Many vendors love to take a technical shortcut and communicate over proprietary standards. It’s much easier for a vendor communicate with a closed protocol rather than conform to an agreed standard that might cause extra work or place limitations on their implementation. For a vendor proprietary protocols have the added bonus of trapping their users very tightly to vendor designs and expertise. Whether MQTT or REST, future-proof IoT built today must be based on open standards so that integrations, enhancements and additions are possible and help keep your solution relevant.

Using closed standards causes:

  • Rapidly out dated user interfaces that run on expired mobile devices.
  • Inability to sell products on the latest social networks.
  • Two building automation suites running and competing to optimize HVAC.

Strategy 4 — APIs outward

Thankfully for software developers, Application Program Interfaces (APIs) have become a core part of our software communication model. This API replaces the clunky language specific software development kits (SDKs) that would often deprecate with time as languages became unsupported. APIs represent a contract for programmatic access to backend systems regardless of what the client may be (mobile app, web page, fat client) and regardless of what language the client may be written in (Java, Objective C, C#). A future-proofed IoT platform must provide an API outward approach to every asset and function it provides. Enterprise should look for solutions where API definitions are well documented, versioned maturely, and designed for supporting both low bandwidth and high bandwidth clients.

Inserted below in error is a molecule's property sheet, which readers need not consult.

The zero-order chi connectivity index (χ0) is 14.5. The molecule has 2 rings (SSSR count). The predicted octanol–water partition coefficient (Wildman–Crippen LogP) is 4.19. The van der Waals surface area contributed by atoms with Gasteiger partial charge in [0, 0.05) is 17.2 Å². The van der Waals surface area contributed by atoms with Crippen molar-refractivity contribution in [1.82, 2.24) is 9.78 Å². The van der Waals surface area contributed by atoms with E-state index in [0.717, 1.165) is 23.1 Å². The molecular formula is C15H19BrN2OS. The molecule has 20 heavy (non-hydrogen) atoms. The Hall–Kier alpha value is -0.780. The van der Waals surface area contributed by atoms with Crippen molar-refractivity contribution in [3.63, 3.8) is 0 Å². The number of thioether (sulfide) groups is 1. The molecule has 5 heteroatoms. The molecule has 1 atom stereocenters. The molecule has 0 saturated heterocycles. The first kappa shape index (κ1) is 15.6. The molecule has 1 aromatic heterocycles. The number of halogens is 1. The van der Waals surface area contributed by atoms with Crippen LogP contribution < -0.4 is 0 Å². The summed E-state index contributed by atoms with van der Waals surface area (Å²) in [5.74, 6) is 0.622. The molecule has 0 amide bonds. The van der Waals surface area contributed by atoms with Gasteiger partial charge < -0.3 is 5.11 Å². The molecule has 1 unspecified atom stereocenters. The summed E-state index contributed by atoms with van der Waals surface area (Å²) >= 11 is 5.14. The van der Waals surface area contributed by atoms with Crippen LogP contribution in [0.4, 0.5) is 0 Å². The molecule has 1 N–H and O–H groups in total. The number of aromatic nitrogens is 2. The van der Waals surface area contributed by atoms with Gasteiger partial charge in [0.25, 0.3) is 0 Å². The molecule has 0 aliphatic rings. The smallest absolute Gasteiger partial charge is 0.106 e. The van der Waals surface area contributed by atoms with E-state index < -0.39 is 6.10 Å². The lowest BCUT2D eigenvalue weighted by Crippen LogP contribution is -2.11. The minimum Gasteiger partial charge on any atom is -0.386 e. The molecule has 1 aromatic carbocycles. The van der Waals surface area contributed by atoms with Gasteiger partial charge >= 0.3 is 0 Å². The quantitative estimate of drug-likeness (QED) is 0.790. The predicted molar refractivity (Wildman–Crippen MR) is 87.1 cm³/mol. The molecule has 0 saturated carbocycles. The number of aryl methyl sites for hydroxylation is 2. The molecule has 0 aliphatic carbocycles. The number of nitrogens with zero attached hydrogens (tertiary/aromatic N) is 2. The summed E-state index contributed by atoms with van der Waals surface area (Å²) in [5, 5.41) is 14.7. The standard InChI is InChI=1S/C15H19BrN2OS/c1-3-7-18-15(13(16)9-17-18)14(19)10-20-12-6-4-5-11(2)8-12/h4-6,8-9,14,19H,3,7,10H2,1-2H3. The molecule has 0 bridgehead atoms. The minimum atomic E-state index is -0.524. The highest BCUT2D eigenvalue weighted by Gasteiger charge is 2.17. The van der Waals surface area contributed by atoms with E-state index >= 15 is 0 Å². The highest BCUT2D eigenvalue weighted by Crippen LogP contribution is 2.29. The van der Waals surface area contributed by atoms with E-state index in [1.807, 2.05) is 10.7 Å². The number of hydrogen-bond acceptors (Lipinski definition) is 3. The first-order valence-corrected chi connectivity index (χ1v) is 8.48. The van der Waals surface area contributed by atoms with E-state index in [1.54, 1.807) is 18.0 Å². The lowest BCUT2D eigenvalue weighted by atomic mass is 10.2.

Not having a good API means:

  • Requiring unsupported versions of java to execute your application.
  • Inability to leverage an emerging language like NodeJS.
  • Smart homes that run slowly by being choked on too much data.

Strategy 5 — Experience

Some of the best IoT solutions today are leveraging the latest technologies from language to infrastructure. The success with scaling and performance that these new technologies have delivered are undeniable and should be leveraged by Enterprises, but not without first understanding the technologies today’s systems are built on. It is critical that IoT solutions understand and have techniques for how IoT will work with these experienced existing systems of record.

Additionally, while technology constantly evolves there are always patterns easily recognized with historical experience. The very old story of mainframe versus distributed, has now been repeated twice with client-server and mobile apps. The lessons learned in those technology swings should arm your IoT solutions to be better prepared for future requirements.